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Louise Martin
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Positioning your estate correctly is the key to success

By Di Brown

, |

Positioning your estate correctly is the key to success

By Di Brown

, |

3 min read

The way we live has changed so dramatically in the past few years that disruption is becoming the norm. Property ownership is no longer viewed as a giant step into adulthood and a promise of financial security. Bricks, mortar, a level of security and some pretty landscaping in a desirable location no longer cuts it.

The definition of a home is changing, and while developers themselves are often the innovators and disruptors in the industry, accurately defining your target and positioning your estate correctly in the market is the key to success in this new era.

Location, location, location

Urban or rural, suburbs or city, up-and-coming area, or established node?

On the right side of the tracks with decent views was a winning formula in the past. Today, with land in short supply, location has become extremely nuanced and it plays a huge role in positioning. Second-tier cities are a growing market as renters semigrate from the major cities looking to buy for the first time. Urban renewal offers prime locations for mixed-use precincts, and residential and retail opportunities abound close to airports and industrial hubs.

Ambitious mini-city developments in suburban nodes and retirement villages close to hospitals and amenities meet the rising demand for accessibility and convenience, and any development near a university is a winner as student residences at all South African universities fall way short of the accommodation needs.

There will always be a demand for the tranquillity of country living. While this is generally only available to the shrinking high-end market, recent tourism growth attributed to the abolishing of unabridged birth certificates, coupled with the new direct flights implemented between New York and Cape Town, and Durban and London, makes the potential for an increase in investor buyers look promising.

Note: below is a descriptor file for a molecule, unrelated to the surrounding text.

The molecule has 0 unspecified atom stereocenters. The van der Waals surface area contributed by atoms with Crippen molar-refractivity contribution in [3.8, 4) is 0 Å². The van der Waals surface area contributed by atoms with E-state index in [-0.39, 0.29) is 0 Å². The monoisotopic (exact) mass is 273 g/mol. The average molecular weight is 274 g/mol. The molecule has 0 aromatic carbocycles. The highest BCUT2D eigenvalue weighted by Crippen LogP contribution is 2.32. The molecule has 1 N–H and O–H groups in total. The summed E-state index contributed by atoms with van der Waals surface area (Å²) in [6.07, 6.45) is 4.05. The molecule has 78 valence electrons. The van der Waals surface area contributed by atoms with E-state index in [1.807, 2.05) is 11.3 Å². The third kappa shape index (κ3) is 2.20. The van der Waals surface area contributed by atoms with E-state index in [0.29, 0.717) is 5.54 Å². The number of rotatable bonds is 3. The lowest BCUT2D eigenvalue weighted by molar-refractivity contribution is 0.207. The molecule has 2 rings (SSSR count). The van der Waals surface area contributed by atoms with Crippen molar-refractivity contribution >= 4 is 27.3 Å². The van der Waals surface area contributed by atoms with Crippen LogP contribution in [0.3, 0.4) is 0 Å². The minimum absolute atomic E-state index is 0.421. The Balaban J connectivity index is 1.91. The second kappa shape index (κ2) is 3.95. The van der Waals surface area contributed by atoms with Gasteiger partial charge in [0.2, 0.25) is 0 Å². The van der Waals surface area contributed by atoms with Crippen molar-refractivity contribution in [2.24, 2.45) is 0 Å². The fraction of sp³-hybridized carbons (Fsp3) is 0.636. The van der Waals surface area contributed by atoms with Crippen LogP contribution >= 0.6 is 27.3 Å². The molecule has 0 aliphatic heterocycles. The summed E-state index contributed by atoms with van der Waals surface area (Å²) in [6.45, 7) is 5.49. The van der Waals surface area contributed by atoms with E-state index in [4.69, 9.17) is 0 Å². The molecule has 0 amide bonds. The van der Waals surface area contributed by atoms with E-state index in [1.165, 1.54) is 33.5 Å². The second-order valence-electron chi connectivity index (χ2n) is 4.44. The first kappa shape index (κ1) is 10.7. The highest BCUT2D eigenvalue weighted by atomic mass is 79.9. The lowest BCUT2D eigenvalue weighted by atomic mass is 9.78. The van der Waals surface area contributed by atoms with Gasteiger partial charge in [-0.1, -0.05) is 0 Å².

The green factor

Energy efficiency is fast becoming the norm, and any new development should be designed to incorporate renewable energy sources, water harvesting, recycling and waste management systems, veggie gardens, permeable surfaces, and even alternative building materials.

A low carbon footprint is the only way forward, and such developments are proving to be leaner and more sustainable to run, providing considerable long-term savings and benefits.

Ultimately, it’s all about people

People are complex, and while security, affordability and convenience are common requirements across all generations and markets, a deep understanding of the very different needs of markets is vital to getting your positioning spot on – from the emerging millennial and generation Z buyer at one end to active retirees or the frail and elderly at the other end of the spectrum.

Space has always been seen as a plus, but the trend towards minimalism is gaining traction across all generations, and the rise of the single buyer adds to the growing number of home owners who value compact, creative designs, and communal co-working and leisure space.

Technology-driven developments that incorporate live, work and play are already popular in and around the big cities. This model could do well if effectively adapted to meet the needs of the huge market for affordable housing.

Eventually it all comes down to economics

Money is tight but this does not mean that the market is shrinking – it’s just changing, and flexibility could be the winning formula of the future.

Multiple-price entry points are a trend to watch as the affordable housing market is booming thanks to the FLISP Subsidy. Young first-time buyers in the R750,000 to R1.5 million bracket are keen on fractional ownership. Life rights appeal to older retirees, while sectional title, rent to buy, freehold ownership and leased corporate or retail space are all key components in the economic positioning of your estate.

The future is now

For developers, the opportunities are limitless. In order to survive in this new market, estates and developers will need to embrace the new property landscape with bold, creative designs, a green ethos and flexible purchase and rental models.

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